There is a large intersection between “country crime” and “cozy” crime (even if the books are Golden Age mysteries, when serial killer/detailed forensic crime didn’t exist). In the US, this is a large enough group to support an entire convention, Malice Domestic, which recently announced the result of the 2013 Agatha Awards.
The convention looked a lot of fun, with plenty of pictures and anecdotes here and here. In the UK, there’s nothing quite so specific – on the contrary, people go out of the way to stress how realistic, gruesome and bloody the whole conference experience is likely to be. The long list for Harrogate is out, which is notably short on cosies (with country crime represented by Peters May and Robinson), and Bristol is only a little better, in part because it has an award for comic crime. It’s beginning to look like an affection for the sub-genre is the love that dare not speak its name.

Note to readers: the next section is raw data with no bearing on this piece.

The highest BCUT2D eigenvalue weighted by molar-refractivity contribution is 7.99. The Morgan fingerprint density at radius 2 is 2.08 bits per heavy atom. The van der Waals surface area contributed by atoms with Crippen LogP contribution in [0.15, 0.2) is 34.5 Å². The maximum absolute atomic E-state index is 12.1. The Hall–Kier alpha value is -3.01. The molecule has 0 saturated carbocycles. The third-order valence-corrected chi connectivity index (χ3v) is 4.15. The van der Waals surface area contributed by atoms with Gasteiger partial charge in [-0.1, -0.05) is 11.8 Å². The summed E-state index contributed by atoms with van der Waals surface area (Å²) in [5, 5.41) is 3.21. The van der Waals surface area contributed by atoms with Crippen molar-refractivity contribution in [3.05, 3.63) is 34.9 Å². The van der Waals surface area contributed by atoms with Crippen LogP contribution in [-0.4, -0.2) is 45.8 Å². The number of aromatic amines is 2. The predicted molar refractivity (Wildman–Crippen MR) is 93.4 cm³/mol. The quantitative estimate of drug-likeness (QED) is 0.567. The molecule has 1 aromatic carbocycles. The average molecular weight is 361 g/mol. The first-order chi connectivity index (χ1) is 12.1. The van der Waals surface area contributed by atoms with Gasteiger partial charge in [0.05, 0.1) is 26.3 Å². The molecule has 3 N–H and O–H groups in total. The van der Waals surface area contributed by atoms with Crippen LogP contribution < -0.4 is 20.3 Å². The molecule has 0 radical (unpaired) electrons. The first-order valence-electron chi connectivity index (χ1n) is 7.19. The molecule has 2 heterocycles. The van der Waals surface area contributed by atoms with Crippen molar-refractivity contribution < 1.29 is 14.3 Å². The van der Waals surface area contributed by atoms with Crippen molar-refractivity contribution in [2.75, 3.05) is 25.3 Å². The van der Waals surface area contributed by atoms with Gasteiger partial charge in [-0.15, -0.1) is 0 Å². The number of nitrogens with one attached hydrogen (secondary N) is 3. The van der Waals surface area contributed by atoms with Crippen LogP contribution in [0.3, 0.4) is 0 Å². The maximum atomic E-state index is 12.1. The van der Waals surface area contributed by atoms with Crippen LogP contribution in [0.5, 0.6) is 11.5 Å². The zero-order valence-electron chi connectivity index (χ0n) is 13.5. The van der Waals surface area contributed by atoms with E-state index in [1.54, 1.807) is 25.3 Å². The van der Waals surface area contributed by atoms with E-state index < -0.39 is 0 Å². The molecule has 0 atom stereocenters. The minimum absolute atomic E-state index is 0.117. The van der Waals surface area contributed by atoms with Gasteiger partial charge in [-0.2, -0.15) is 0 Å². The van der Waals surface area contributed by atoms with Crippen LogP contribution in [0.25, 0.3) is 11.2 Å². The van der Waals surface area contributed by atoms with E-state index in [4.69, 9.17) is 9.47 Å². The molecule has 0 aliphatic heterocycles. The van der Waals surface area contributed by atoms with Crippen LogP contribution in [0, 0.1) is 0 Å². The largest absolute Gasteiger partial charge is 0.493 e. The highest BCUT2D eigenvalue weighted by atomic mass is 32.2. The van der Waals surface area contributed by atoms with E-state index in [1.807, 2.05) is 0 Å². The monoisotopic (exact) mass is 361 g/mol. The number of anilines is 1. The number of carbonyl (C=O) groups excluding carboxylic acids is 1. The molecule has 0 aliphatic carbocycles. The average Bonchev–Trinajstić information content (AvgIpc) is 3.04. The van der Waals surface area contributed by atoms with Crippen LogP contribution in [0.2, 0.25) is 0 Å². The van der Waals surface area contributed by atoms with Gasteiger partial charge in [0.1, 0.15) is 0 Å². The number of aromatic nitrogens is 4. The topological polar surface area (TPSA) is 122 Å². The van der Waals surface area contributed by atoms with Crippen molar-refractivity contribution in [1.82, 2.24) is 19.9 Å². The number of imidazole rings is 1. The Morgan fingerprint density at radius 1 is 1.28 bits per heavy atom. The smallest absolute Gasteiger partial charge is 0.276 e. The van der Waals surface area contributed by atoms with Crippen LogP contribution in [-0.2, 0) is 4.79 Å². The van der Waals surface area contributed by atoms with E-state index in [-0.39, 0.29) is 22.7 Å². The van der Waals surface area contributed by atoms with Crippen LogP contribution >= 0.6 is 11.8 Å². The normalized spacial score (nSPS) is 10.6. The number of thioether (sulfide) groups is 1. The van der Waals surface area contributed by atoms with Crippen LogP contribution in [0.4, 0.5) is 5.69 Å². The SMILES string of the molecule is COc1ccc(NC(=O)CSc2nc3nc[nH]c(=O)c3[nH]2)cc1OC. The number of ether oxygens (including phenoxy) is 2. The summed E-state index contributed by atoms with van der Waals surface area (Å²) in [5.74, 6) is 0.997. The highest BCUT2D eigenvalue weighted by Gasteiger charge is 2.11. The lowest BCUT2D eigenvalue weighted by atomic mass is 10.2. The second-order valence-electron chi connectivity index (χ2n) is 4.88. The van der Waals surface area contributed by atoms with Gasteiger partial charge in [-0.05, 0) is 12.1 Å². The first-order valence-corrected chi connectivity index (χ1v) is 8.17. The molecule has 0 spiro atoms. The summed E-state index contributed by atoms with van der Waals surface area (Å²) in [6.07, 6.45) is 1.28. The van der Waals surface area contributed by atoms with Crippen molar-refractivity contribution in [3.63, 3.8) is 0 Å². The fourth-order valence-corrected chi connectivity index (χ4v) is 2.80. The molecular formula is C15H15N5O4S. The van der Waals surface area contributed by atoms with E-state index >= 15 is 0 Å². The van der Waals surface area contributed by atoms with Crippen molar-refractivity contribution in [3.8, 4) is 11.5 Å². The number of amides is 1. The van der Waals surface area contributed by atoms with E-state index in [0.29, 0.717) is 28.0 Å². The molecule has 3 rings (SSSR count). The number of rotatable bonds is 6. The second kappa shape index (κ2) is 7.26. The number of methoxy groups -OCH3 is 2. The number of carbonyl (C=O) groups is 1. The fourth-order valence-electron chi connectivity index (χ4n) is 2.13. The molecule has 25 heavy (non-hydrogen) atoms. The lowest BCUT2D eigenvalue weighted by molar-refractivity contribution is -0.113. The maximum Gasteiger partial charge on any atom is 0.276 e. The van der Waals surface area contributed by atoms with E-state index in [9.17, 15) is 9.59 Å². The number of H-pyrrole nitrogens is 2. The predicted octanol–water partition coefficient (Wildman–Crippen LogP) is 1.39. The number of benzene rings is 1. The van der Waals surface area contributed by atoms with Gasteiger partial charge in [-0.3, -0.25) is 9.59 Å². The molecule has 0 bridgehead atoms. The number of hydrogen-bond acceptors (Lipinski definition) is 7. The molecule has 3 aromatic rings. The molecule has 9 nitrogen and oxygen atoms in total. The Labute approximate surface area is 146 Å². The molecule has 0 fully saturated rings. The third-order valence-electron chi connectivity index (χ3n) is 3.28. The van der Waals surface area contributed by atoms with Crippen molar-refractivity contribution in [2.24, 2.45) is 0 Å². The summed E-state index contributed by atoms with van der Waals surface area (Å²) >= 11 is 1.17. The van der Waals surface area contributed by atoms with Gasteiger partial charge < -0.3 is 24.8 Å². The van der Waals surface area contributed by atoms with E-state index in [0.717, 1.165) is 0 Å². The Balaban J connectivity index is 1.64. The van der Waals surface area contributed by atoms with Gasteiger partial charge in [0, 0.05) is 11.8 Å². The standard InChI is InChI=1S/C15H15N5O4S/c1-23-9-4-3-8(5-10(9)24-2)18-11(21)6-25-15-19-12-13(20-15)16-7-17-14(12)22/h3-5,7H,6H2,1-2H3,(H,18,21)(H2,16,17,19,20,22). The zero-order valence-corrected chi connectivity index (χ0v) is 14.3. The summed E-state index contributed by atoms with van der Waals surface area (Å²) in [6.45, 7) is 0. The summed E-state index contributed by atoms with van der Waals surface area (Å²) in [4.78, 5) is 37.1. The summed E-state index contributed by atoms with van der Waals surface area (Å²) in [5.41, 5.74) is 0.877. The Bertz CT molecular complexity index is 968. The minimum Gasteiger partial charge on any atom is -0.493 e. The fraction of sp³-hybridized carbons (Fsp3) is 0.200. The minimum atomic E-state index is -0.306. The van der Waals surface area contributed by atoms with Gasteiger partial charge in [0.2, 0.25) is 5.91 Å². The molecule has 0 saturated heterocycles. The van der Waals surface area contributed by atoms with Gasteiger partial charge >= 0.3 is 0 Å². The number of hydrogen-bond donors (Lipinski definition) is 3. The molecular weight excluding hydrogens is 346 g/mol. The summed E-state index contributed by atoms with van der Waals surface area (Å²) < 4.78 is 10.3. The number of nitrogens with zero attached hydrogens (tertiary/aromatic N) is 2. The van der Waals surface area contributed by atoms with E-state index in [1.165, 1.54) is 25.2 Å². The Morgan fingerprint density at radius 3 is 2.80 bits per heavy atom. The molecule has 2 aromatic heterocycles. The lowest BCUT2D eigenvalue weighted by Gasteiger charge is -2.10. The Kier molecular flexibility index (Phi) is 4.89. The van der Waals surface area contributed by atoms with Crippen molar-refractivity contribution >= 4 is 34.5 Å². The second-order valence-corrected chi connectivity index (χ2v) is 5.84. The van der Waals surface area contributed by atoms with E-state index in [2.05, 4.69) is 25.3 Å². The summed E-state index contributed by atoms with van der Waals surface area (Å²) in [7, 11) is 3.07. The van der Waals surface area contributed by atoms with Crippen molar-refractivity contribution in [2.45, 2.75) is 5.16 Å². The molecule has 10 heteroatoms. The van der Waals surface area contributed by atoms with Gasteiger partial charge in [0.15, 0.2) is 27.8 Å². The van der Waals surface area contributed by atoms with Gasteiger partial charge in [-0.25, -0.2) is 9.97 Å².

I think the reason for this is in part a serious fear of being bored. IThe non-aficionados must assume that in a cozy, the characters just sit round drinking tea until someone miraculously guesses who the murderer was. No narrative drive, no idiosyncratic voice, no more tension than the average knitting pattern. Until this week, I would have rebutted this view with force. Then I read an author who shall remain nameless, mainly because I’ve read their website and suspect I’d like them in person, who has written a number of books, often with “Murder” in the title. The one I read, no.8 in a series, had no dramatic chapter endings, no drive, and I had to force myself to keep reading – given my general voracious reading habit, this was quite something. It lived up to every fear anyone might ever have had about the cozy. It made me want to go away and read something with detailed autopsy descriptions. Suddenly I too have “The Fear”, that Fear of Being Bored. I’m going to search the Agatha listings for my next read, in the hope that The Fear can be vanquished.
On a separate note, it was interesting to see that mystery fiction is far less likely to be self-published than sci-fi, fantasy or romance fiction. Presumably because conventional publishers still think they can make a profit? I’ll be interested to see how the percentages shift over time.